All eyes have been on the real estate market lately, as changes are anticipated, following the recent hike in the official interest rate.
The RBA made the long awaited move to increase the rate to 0.35 per cent, an increase of 0.25 per cent in May, after two years of the lowest interest rates in history.
And now a new Federal government has come to power.
So, what can we expect from the change?
Auction activity rates displayed a staggering comeback in the last week of May, in the wake of the election campaign, rising 105 per cent, with 1460 auctions held compared to 712 in the week prior.
Preliminary clearance rates rose one per cent, to 62.9 per cent, still significantly lower than the COVID19 flurry we saw throughout 2021 when Melbourne clearance rates were 71.7 per cent in the same week last year.
Despite this, the market is displaying strong resilience among factors that had been predicted to hamper its growth, including the first interest rate rise and the pinch of the cost of living.
Coming out of the lockdown era, and into an era of the Labor Party as government, has pushed issues of real estate and homeownership even further into the spotlight.
The pandemic unexpectedly pushed housing prices higher than ever, and now we’re looking to a Labor government to address the issue of housing affordability.
One of Labor’s most notable policy proposals in the housing sector is the Help to Buy initiative, where first home buyers are provided a path to homeownership through sharing the purchase price with the government and paying a reduced deposit of as low as two per cent.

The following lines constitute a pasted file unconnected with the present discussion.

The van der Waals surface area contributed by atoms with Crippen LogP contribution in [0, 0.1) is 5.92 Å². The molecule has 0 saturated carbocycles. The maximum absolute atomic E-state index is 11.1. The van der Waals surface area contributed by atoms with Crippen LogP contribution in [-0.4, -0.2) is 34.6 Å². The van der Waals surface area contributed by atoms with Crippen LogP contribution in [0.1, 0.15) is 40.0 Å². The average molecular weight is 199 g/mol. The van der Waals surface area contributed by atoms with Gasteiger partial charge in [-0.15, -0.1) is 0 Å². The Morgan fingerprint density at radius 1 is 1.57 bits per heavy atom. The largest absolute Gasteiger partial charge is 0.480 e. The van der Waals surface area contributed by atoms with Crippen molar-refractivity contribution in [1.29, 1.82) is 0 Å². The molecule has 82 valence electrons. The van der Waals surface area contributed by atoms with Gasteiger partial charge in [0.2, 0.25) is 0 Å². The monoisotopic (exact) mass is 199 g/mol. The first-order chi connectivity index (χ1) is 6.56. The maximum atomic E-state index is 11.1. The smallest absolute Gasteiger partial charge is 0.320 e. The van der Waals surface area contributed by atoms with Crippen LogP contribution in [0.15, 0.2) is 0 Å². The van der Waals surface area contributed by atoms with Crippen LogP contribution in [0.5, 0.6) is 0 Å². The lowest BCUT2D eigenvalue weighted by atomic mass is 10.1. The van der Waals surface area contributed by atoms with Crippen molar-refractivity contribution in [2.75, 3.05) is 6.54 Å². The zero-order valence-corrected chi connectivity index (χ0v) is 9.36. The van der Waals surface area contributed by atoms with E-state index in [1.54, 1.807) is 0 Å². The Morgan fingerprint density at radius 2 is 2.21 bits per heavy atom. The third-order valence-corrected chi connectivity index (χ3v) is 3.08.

CoreLogic’s research director, Tim Lawless notes that it will likely have an effect on the state of the housing market.
“Being able to share up to 40 per cent of the purchase price with the government, along with only a small deposit and opportunity to save on lenders mortgage insurance, helps to overcome several of the hurdles of homeownership,” he said.
“Having said that, a higher interest rate environment, which may see lower prices, could make people more cautious of buying, reducing demand for the scheme in the short term,” he said.
“Historically, residential transaction activity correlates with property price movements. Additionally, we have just been through a period of significantly elevated transaction activity, including from the first home buyer cohort, where many home purchasing decisions were likely brought forward to take advantage of the swathe of home buying grants and incentives over 2020 and 2021.”
REIV CEO Quentin Kilian acknowledges that the recent Victorian state budget indicates the strength of the real estate sector, but more needs to be done to maintain the sector as a strong performer in economic growth. He suggests that the current property tax model be reformed.
“Since last year’s budget forecast a further $3.3 billion in property tax revenue has been raised, underlining how significant a contributor the real estate sector is to the state’s coffers,” Mr Kilian said.
“Stamp duty is a tired tax that the Victorian Government continues to prioritise – the state needs a review of its old property tax regime so that all participants – first home buyers, owner-occupiers, investors and renters – can move forward with confidence.
“Political, business and community leaders should ensure there’s a focus on keeping Victoria an attractive destination for property investment and housing affordability and access. Anything less puts at risk our strong foundation, which will harm job creation and the economy more broadly.”